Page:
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Aging Out: Children, Autism and Caregiving

When services stop at age 21, what are parents to do?

The U.S. autism rate has surged to one in 68 children, the Centers for Disease Control reported last year. What happens to those children once they turn 21?
A Dateline NBC segment that aired Sunday, April 12 was the culmination of Dateline’s three-year dive into that question. Reporter Kate Snow followed two families facing crisis because their autistic children no longer qualified for services through state education departments.
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Services are critical for these young adults who, as one mother explained, “will never outgrow autism.” Without trained, targeted interventions, they regress, obliterating progress that’s been painstakingly built over many years.
Common Caregiving Issues
In the families Snow followed, the mothers were their children’s main caregivers. As their sons aged out of the education system, they became eligible for Social Security and could apply for services funded by Medicaid. But their moms spent hours trying to patch together services from as many as 30 different agencies. After looking into day care programs and being put on a wait list of thousands, one of the mothers created an art curriculum for her son and taught him herself.
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The other mother made a wrenching decision to stay in New York with her son so he could continue to get the services she’d cobbled together while her husband moved to Florida for his job.
It struck me in watching this timely report that the issues midlifers face when caring for older parents are the same ones these moms, and thousands of others like them, took on. They were strong advocates for their sons, consulting with experts, determining what their children needed and finding the right help to provide it. They became experts themselves in navigating complex bureaucracies. They also suffered emotionally — caregivers have higher rates of stress and depression.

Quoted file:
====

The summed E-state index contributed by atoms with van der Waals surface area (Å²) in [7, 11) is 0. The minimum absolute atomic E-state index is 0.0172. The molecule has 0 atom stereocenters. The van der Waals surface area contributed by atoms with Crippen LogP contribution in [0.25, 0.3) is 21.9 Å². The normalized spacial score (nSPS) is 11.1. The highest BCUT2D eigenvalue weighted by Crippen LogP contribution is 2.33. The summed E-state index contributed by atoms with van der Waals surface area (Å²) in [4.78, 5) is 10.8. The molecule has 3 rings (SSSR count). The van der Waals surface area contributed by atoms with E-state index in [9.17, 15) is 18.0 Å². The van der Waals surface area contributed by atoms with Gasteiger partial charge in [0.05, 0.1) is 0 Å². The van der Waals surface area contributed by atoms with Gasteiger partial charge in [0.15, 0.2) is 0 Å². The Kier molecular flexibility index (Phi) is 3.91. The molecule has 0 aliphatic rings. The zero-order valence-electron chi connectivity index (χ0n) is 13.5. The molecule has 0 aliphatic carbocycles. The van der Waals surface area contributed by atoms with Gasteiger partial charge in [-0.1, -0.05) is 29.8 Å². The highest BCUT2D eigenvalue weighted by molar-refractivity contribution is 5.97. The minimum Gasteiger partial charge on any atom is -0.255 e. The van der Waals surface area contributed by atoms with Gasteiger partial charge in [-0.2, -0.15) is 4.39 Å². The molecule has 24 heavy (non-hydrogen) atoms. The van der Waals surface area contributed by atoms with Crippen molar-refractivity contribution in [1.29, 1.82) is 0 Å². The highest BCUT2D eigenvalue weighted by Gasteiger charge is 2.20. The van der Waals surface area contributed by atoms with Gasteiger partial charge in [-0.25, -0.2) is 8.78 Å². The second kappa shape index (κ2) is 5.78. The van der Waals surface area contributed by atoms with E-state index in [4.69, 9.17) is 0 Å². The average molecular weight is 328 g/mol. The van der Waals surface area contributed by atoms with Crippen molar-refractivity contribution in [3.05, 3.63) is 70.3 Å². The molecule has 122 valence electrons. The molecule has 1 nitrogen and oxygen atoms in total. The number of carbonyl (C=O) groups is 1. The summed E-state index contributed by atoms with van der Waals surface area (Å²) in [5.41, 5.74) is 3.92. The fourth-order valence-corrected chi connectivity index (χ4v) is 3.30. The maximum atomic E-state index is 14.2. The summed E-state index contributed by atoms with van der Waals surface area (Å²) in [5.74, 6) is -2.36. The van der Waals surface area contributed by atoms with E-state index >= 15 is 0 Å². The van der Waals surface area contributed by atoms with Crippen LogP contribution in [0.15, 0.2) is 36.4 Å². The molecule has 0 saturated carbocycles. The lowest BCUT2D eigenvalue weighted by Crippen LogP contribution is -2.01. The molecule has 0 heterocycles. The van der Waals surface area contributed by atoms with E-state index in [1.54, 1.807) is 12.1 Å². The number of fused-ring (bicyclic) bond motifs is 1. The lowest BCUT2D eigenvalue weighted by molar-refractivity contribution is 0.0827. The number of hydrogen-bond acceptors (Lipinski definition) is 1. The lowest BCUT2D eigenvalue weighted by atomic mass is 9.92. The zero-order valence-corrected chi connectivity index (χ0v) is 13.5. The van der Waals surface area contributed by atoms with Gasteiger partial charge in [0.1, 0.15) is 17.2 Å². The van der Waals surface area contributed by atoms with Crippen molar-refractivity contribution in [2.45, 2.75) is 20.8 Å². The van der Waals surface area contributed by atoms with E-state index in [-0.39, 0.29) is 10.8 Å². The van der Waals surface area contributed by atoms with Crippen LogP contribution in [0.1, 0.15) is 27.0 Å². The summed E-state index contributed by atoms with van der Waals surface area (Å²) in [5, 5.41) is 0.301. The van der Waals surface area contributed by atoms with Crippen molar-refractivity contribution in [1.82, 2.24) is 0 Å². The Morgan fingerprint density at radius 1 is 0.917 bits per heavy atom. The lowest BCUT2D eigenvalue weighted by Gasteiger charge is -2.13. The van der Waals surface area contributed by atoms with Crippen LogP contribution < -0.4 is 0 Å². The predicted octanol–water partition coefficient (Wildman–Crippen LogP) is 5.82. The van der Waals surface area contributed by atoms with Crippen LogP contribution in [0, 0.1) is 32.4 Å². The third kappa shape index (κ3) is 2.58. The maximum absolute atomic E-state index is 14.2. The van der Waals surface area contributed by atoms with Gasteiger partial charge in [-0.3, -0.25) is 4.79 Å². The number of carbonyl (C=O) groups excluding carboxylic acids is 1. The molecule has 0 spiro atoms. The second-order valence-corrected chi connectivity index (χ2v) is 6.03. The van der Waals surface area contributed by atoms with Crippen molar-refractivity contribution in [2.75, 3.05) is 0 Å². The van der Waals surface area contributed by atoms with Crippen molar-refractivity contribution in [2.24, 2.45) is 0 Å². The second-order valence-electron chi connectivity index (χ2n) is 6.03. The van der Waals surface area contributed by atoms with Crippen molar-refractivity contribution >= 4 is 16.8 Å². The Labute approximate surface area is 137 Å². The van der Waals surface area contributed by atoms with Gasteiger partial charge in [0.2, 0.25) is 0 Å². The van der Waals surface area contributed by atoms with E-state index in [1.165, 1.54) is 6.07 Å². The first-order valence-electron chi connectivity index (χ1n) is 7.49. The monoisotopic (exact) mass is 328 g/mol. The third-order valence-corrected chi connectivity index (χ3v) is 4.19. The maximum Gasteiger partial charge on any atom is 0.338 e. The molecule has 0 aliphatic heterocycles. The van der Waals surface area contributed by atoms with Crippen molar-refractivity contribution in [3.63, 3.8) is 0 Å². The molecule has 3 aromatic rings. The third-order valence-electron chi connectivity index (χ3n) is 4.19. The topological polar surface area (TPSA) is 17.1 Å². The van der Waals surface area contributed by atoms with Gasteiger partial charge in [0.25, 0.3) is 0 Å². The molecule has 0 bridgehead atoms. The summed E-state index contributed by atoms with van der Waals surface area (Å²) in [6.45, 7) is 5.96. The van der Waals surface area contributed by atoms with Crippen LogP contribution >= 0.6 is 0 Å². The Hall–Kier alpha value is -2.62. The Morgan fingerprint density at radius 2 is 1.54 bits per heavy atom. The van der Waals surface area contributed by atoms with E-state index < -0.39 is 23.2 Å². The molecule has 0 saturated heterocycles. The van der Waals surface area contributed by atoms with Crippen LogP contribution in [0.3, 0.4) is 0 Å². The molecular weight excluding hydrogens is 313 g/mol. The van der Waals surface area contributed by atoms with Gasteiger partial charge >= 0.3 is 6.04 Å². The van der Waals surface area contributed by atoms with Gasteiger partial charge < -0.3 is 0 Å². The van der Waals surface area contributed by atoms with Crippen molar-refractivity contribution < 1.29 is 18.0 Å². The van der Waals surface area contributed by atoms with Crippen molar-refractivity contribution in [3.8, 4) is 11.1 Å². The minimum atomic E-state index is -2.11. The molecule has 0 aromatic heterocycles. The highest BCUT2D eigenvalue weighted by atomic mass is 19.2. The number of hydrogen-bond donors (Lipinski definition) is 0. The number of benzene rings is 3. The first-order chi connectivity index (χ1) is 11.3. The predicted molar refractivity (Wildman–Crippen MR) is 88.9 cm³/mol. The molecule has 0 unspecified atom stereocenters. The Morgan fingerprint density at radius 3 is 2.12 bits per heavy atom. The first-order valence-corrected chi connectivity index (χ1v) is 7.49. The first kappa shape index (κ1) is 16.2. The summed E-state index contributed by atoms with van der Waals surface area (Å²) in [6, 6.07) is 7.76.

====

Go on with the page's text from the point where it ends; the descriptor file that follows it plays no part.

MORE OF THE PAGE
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Another thing that struck me was the financial Catch-22 parents with disabled children face. One mother estimated that the annual cost of caring for her son was $40,000 a year. Some years, she said, the amount had risen to $100,000. As a result, she told Snow, she and her husband hadn’t put aside anything for their retirement.
But retirement was just one worry. Both mothers were planning for what would happen after they were gone — who would take over caregiving then?

Because of this reporting, maybe by then, support systems will have evolved to accommodate those with autism, helping them to contribute and be as productive as possible, even without their mothers’ enduring help and love.
Watch a clip from the show:

To read Snow’s summation of her report and see a clip from the show, visit Dateline.

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